The UK Data Reform Bill and the British Bill of Rights: a tragedy in two acts

The dust hasn’t settled since plans to undermine everyone’s right to data protection were announced, but the Government are at it again. Plans to ditch the Human Rights Act were just unveiled, in a combined effort to steamroll the rule of law and the freedoms we have always taken for granted.

Like the UK Data Reform Bill, the British Bill of Rights came after a nonsensical consultation document and a farcical consultation process. Like the Data Reform Bill, the Bill of Rights will diminish the protections it claims to strengthen. And like the Data Reform Bill, an honest assessment of the proposed changes reveals a coherent attempt to undermine legal standards in favour of arbitrariness, corruption and abuses. 

The Bill of Rights would impose a duty on domestic Courts to give “greater weight” to the views of Parliament on whether legislation that trumps the rights enshrined in the European Convention of Human Rights is compatible with it. This ultimately defeats the purpose of the ECHR — which is to oppose and hold lawmakers to account if they act in violation of these rights.

This also substantially lowers data protection: let’s see how the impact of this constitutional butchery reverberates in data protection, and why both reforms follow a common thread.

Legalise this Government

Concepts developed in the case-law of the European Court of Human Rights, such as “necessity” and “public interest”, also define boundaries concerning the extent and legitimacy of data uses. Changes in the Bill of Rights risk creating a loop where collecting or storing personal data will be “necessary” and “in the public interest” because Parliament deem these activities to be necessary or in the public interest — and not because objectively they are so.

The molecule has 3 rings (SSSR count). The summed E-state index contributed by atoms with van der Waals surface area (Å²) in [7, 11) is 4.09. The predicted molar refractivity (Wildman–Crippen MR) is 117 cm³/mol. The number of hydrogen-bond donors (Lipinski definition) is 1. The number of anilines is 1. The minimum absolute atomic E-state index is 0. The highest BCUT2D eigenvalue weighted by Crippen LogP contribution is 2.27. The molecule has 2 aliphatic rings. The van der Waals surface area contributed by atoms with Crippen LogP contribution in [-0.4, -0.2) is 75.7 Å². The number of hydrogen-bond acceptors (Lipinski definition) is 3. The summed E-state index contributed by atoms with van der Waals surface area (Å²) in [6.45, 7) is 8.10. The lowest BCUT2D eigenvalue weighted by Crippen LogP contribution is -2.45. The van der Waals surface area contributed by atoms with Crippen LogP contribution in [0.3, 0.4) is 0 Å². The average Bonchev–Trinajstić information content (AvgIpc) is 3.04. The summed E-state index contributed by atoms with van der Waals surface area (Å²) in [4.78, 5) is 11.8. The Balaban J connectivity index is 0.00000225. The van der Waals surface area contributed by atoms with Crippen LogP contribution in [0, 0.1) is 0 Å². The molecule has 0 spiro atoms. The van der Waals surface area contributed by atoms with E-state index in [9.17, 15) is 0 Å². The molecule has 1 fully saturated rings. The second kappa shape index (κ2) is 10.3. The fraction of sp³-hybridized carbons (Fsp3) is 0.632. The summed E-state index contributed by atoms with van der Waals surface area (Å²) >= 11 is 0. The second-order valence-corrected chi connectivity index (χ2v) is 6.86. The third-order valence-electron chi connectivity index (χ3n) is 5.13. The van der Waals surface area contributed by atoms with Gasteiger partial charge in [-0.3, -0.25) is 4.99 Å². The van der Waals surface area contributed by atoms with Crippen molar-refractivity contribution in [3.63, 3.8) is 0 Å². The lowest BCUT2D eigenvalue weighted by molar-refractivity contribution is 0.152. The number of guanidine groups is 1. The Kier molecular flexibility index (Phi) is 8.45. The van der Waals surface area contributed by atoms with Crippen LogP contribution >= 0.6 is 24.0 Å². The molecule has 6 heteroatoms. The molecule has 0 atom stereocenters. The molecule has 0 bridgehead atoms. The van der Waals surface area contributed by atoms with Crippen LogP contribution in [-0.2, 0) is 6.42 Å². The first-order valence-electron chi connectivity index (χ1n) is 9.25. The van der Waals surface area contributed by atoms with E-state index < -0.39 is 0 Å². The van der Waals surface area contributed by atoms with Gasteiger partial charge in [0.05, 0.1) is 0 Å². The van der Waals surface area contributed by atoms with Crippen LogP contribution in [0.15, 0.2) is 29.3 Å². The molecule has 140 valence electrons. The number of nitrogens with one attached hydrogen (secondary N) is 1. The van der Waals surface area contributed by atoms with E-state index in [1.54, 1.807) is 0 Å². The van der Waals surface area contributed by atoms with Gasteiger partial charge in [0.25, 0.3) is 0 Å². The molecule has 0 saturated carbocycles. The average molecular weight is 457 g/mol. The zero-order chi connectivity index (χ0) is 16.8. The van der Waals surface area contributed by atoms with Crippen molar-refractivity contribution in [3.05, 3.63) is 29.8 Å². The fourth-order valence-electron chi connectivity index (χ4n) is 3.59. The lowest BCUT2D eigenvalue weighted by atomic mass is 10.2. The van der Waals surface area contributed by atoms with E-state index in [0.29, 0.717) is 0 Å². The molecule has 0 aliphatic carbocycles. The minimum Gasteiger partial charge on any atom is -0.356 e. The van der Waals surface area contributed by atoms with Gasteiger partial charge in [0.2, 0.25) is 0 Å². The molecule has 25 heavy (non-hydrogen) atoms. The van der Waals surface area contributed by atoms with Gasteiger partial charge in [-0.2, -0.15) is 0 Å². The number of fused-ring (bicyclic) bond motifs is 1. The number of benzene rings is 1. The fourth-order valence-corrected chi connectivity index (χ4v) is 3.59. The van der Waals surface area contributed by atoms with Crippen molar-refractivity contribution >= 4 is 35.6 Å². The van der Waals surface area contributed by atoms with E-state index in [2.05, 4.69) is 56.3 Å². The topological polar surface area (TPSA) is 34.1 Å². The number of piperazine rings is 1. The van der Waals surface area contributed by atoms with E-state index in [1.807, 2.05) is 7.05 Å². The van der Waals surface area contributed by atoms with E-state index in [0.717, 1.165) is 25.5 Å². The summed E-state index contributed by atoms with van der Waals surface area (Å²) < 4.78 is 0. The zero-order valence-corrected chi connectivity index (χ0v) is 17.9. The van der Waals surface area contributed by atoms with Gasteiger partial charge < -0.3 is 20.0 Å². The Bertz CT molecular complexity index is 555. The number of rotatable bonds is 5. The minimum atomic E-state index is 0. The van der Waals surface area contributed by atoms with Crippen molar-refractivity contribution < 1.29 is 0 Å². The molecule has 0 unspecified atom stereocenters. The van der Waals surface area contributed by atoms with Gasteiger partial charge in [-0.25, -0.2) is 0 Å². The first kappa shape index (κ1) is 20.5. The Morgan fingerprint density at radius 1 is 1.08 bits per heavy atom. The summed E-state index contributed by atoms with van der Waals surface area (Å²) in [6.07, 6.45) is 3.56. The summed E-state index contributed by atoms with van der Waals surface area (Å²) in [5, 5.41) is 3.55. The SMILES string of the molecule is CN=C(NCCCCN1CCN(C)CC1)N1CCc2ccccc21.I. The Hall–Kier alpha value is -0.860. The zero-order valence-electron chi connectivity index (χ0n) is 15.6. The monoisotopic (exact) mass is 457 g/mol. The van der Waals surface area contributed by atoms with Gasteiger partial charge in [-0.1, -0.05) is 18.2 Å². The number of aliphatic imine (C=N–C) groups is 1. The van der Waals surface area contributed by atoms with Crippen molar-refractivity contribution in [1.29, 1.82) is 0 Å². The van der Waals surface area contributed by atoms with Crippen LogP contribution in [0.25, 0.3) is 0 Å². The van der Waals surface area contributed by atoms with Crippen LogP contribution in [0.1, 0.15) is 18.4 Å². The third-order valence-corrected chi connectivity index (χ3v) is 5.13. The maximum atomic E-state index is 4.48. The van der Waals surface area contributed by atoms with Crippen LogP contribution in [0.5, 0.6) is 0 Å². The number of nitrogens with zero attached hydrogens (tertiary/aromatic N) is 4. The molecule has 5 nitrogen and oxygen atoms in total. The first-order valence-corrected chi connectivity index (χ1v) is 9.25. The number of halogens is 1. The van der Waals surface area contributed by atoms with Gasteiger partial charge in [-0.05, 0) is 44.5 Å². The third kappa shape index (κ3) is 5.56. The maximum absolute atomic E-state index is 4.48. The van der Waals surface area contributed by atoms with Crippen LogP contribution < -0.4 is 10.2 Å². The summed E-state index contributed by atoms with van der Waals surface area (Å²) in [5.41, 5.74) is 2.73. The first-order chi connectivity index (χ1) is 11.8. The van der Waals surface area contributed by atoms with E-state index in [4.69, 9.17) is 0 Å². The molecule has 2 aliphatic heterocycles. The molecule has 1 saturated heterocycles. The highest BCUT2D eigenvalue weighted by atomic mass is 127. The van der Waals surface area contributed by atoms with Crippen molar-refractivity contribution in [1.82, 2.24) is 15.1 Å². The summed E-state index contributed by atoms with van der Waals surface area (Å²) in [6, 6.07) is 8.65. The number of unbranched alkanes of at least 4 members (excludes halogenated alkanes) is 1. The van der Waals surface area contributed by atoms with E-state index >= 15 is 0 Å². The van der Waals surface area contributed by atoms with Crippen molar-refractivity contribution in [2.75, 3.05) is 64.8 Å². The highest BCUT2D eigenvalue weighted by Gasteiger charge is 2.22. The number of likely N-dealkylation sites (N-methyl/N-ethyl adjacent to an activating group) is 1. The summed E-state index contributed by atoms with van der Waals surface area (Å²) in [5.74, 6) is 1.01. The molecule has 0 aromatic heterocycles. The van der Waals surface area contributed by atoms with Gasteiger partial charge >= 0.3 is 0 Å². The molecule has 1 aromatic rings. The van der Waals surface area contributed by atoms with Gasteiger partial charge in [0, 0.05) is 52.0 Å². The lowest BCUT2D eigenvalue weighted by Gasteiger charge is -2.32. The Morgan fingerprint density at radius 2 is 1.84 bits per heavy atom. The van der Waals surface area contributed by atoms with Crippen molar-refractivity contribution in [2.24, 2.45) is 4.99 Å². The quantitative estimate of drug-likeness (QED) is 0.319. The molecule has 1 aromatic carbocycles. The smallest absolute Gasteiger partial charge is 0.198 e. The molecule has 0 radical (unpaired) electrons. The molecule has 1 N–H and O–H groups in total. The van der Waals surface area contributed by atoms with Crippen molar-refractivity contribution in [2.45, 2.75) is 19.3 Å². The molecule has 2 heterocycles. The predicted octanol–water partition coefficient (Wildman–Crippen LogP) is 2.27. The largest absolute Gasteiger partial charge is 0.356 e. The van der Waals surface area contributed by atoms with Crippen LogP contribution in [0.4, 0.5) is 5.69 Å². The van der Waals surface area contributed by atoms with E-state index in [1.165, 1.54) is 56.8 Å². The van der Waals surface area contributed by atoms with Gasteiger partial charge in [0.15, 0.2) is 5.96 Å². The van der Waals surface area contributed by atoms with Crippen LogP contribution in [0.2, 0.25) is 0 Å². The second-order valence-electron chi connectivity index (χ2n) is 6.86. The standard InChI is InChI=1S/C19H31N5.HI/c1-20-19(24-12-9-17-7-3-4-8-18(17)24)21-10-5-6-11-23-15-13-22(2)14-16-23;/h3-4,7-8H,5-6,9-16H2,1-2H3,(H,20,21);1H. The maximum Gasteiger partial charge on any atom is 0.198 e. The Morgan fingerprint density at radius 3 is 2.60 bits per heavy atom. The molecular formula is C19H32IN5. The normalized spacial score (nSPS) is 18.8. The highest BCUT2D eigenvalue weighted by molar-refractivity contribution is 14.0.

Also, with the Data Reform Bill, the Government are asking to be given regulatory-making powers to introduce new “legitimate interest” grounds for processing, which would be deemed legitimate even if they trump the rights of others or they reuse data in a way which is incompatible with their original purpose.

Years ago, NHS digital had to stop handing over patients’ data to the Home Office for immigration purposes because this was illegal. With the Data Reform Bill, instead, the Government would have been able to introduce a purpose-built lawful ground to legalise what’s unlawful. In turn, the Bill of Rights would likely prevent you to challenge these grounds, because “Parliament have spoken”.

Dodginess by design and by default

The Data Reform Bill would scrap the UK GDPR accountability framework and replace it with “privacy management programmes”, a framework where organisations would be free to identify their own compliance requirements and mark their own homework. For instance, while Data Protection Impact Assessments will be scrapped, “organisations will still be required to identify and manage risks, but they will be granted greater flexibility as to how to meet these requirements.”